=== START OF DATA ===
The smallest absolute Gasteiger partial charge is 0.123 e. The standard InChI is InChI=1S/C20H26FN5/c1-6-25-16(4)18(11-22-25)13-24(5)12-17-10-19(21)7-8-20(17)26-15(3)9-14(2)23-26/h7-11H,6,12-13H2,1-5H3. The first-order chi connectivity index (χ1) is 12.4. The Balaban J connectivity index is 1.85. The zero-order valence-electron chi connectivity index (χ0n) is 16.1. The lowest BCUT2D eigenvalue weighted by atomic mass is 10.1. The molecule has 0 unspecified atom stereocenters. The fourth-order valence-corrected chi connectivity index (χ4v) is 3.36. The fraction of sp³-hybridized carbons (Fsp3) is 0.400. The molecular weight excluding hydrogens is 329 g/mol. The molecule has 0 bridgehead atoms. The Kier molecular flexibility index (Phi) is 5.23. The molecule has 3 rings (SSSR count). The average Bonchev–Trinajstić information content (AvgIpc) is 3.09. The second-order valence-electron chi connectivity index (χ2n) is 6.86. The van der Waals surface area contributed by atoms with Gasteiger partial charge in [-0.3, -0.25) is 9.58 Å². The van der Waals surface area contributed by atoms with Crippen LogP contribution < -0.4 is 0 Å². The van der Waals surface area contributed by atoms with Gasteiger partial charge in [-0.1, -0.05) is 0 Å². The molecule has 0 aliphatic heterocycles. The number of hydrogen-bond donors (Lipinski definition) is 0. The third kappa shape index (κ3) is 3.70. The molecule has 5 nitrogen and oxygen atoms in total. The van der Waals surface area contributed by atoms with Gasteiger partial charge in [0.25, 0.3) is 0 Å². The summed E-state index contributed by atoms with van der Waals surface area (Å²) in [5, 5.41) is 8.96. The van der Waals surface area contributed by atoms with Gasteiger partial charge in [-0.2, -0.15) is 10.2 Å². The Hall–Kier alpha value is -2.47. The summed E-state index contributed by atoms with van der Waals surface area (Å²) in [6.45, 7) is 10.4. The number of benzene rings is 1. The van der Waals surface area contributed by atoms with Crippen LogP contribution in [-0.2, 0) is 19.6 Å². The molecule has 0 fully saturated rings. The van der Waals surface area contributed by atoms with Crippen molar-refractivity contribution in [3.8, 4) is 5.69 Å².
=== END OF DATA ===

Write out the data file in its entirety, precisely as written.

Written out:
The smallest absolute Gasteiger partial charge is 0.123 e. The standard InChI is InChI=1S/C20H26FN5/c1-6-25-16(4)18(11-22-25)13-24(5)12-17-10-19(21)7-8-20(17)26-15(3)9-14(2)23-26/h7-11H,6,12-13H2,1-5H3. The first-order chi connectivity index (χ1) is 12.4. The Balaban J connectivity index is 1.85. The zero-order valence-electron chi connectivity index (χ0n) is 16.1. The lowest BCUT2D eigenvalue weighted by atomic mass is 10.1. The molecule has 0 unspecified atom stereocenters. The fourth-order valence-corrected chi connectivity index (χ4v) is 3.36. The fraction of sp³-hybridized carbons (Fsp3) is 0.400. The molecular weight excluding hydrogens is 329 g/mol. The molecule has 0 bridgehead atoms. The Kier molecular flexibility index (Phi) is 5.23. The molecule has 3 rings (SSSR count). The average Bonchev–Trinajstić information content (AvgIpc) is 3.09. The second-order valence-electron chi connectivity index (χ2n) is 6.86. The van der Waals surface area contributed by atoms with Gasteiger partial charge in [-0.3, -0.25) is 9.58 Å². The van der Waals surface area contributed by atoms with Crippen LogP contribution < -0.4 is 0 Å². The van der Waals surface area contributed by atoms with Gasteiger partial charge in [-0.1, -0.05) is 0 Å². The molecule has 0 aliphatic heterocycles. The number of hydrogen-bond donors (Lipinski definition) is 0. The third kappa shape index (κ3) is 3.70. The molecule has 5 nitrogen and oxygen atoms in total. The van der Waals surface area contributed by atoms with Gasteiger partial charge in [0.25, 0.3) is 0 Å². The summed E-state index contributed by atoms with van der Waals surface area (Å²) in [5, 5.41) is 8.96. The van der Waals surface area contributed by atoms with Gasteiger partial charge in [-0.2, -0.15) is 10.2 Å². The Hall–Kier alpha value is -2.47. The summed E-state index contributed by atoms with van der Waals surface area (Å²) in [6.45, 7) is 10.4. The number of benzene rings is 1. The van der Waals surface area contributed by atoms with Crippen LogP contribution in [-0.2, 0) is 19.6 Å². The molecule has 0 fully saturated rings. The van der Waals surface area contributed by atoms with Crippen molar-refractivity contribution in [3.8, 4) is 5.69 Å².